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FCA bans and fines director £166k over poor Sipp advice

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A former director of an advice firm which recommended clients invest £112m in unregulated Sipp investments has been fined £165,900 and banned from senior roles in financial services.

The FCA says former TailorMade Independent director Robert Shaw failed to check the suitability of Sipp investments and also failed to manage conflicts of interests.

TailorMade was a distributor for overseas property firm Harlequin, which is being investigated by the Serious Fraud Office.

Between 2010 and 2013 TailorMade advised 1,661 customers to invest £112.4m in unregulated investments such as green oil, biofuels, farmland via Sipps.

The FCA found that Shaw benefitted financially from being the director and shareholder of TailorMade Alternative Investments, an unregulated introducer which referred clients to Tailor Made Independent.

Shaw received payments for introducing clients to TailorMade Independent but failed to disclose this to investors, despite being warned by compliance consultants to do so.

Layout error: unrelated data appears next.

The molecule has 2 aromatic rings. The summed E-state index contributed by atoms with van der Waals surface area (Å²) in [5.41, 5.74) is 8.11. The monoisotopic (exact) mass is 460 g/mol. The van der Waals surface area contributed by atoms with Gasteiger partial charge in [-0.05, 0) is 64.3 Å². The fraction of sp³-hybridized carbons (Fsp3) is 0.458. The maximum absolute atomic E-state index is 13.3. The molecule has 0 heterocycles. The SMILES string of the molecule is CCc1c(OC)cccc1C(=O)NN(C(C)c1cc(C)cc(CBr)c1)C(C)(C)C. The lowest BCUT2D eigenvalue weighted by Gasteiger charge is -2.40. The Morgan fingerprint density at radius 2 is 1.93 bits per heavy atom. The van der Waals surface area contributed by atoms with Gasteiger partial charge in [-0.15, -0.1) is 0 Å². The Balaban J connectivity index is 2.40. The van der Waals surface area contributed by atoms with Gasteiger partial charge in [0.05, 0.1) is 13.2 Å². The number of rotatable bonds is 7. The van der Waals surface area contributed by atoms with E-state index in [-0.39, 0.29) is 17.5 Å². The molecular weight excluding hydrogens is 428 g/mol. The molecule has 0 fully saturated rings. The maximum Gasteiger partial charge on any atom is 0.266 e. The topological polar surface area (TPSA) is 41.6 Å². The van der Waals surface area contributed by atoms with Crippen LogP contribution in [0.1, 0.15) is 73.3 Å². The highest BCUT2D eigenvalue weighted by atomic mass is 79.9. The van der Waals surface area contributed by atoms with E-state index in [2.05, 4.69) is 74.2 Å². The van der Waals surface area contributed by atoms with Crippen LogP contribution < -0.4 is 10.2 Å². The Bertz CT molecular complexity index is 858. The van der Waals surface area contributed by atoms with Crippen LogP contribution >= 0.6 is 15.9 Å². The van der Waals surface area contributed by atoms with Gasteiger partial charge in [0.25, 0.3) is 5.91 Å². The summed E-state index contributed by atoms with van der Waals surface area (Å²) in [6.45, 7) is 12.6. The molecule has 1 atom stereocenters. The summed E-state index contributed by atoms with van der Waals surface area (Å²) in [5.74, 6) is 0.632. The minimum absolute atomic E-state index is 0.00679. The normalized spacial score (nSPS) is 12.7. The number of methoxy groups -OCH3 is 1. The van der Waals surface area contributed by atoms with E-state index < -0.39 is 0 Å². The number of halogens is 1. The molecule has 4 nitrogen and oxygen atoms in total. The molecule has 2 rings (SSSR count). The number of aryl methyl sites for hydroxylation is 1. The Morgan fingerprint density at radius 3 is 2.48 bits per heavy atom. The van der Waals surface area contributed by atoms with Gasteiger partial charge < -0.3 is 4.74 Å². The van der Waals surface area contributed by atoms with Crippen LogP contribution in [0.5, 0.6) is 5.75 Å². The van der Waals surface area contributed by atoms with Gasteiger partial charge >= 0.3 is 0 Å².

FCA acting director of enforcement and market oversight Georgina Philippou says: “Robert Shaw exposed customers to risky investments without considering if these products would meet their needs.

“He personally benefitted from sales of these products without revealing to customers the full extent of the benefits he received. His actions mean many customers faced losing all of their hard earned pension funds. This is not the conduct we expect of senior individuals.”

TailorMade is now in liquidation and the Financial Services Compensation Scheme is investigating claims brought by TailorMade Independent clients.

Former TailorMade Independent directors Lloyd Pope and Peter Legerton were fined by the FCA in March, with Pope also fined £93,800.

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Comments

There are 17 comments at the moment, we would love to hear your opinion too.

  1. Question !
    Will this (fine) money got back to the FSCS to compensate the people ?
    Or will it go to George, only to absorbed & laundered into the treasury coffers ?

  2. If the commissions were just 1% then the earnings would be over £1 Million.They were more likely to be 10 times plus….Surely any fine should be at least equal toThe commission earned or there is no deterrent..

  3. This fine is totally disproportionate to the amount of losses made by TailorMade and also the cost to the rest of the industry in an increase in our FSCS levy and the cost to the industry. it makes a mockery of the fines system.

  4. Barred from a senior role eh. He must be devastated. No messing around with these FCA boys

  5. How is the fine linked to level of fees/commission made on this?

  6. The greed of some people still astounds me. Greed of the adviser and greed and stupidity of the clients. The client’s couldn’t be that daft as the average investment is over £67k. Do people just swallow anything they are told, or is the lure of huge (imaginary) returns too much to resist?